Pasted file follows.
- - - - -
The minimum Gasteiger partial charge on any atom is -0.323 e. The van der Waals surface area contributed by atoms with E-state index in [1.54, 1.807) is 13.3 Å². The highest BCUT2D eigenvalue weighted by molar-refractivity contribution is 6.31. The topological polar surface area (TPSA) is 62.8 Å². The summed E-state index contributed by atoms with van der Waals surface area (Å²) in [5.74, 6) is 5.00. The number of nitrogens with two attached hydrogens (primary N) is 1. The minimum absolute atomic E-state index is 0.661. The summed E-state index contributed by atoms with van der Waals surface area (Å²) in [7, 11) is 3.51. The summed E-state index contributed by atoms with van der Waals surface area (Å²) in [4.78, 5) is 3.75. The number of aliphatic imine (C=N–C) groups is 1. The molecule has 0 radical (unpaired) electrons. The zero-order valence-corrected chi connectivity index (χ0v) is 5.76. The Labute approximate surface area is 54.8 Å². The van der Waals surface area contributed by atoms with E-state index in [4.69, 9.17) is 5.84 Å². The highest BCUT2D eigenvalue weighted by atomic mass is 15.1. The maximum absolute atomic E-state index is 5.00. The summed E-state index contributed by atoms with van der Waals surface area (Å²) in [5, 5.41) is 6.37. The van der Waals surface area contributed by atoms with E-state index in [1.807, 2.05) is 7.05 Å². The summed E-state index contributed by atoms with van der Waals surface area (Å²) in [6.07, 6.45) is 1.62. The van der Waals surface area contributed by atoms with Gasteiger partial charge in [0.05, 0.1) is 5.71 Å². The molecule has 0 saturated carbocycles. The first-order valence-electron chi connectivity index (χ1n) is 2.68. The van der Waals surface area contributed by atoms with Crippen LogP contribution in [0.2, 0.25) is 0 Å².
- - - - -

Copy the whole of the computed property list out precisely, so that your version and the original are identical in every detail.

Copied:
The minimum Gasteiger partial charge on any atom is -0.323 e. The van der Waals surface area contributed by atoms with E-state index in [1.54, 1.807) is 13.3 Å². The highest BCUT2D eigenvalue weighted by molar-refractivity contribution is 6.31. The topological polar surface area (TPSA) is 62.8 Å². The summed E-state index contributed by atoms with van der Waals surface area (Å²) in [5.74, 6) is 5.00. The number of nitrogens with two attached hydrogens (primary N) is 1. The minimum absolute atomic E-state index is 0.661. The summed E-state index contributed by atoms with van der Waals surface area (Å²) in [7, 11) is 3.51. The summed E-state index contributed by atoms with van der Waals surface area (Å²) in [4.78, 5) is 3.75. The number of aliphatic imine (C=N–C) groups is 1. The molecule has 0 radical (unpaired) electrons. The zero-order valence-corrected chi connectivity index (χ0v) is 5.76. The Labute approximate surface area is 54.8 Å². The van der Waals surface area contributed by atoms with E-state index in [4.69, 9.17) is 5.84 Å². The highest BCUT2D eigenvalue weighted by atomic mass is 15.1. The maximum absolute atomic E-state index is 5.00. The summed E-state index contributed by atoms with van der Waals surface area (Å²) in [5, 5.41) is 6.37. The van der Waals surface area contributed by atoms with E-state index in [1.807, 2.05) is 7.05 Å². The summed E-state index contributed by atoms with van der Waals surface area (Å²) in [6.07, 6.45) is 1.62. The van der Waals surface area contributed by atoms with Gasteiger partial charge in [0.05, 0.1) is 5.71 Å². The molecule has 0 saturated carbocycles. The first-order valence-electron chi connectivity index (χ1n) is 2.68. The van der Waals surface area contributed by atoms with Crippen LogP contribution in [0.2, 0.25) is 0 Å².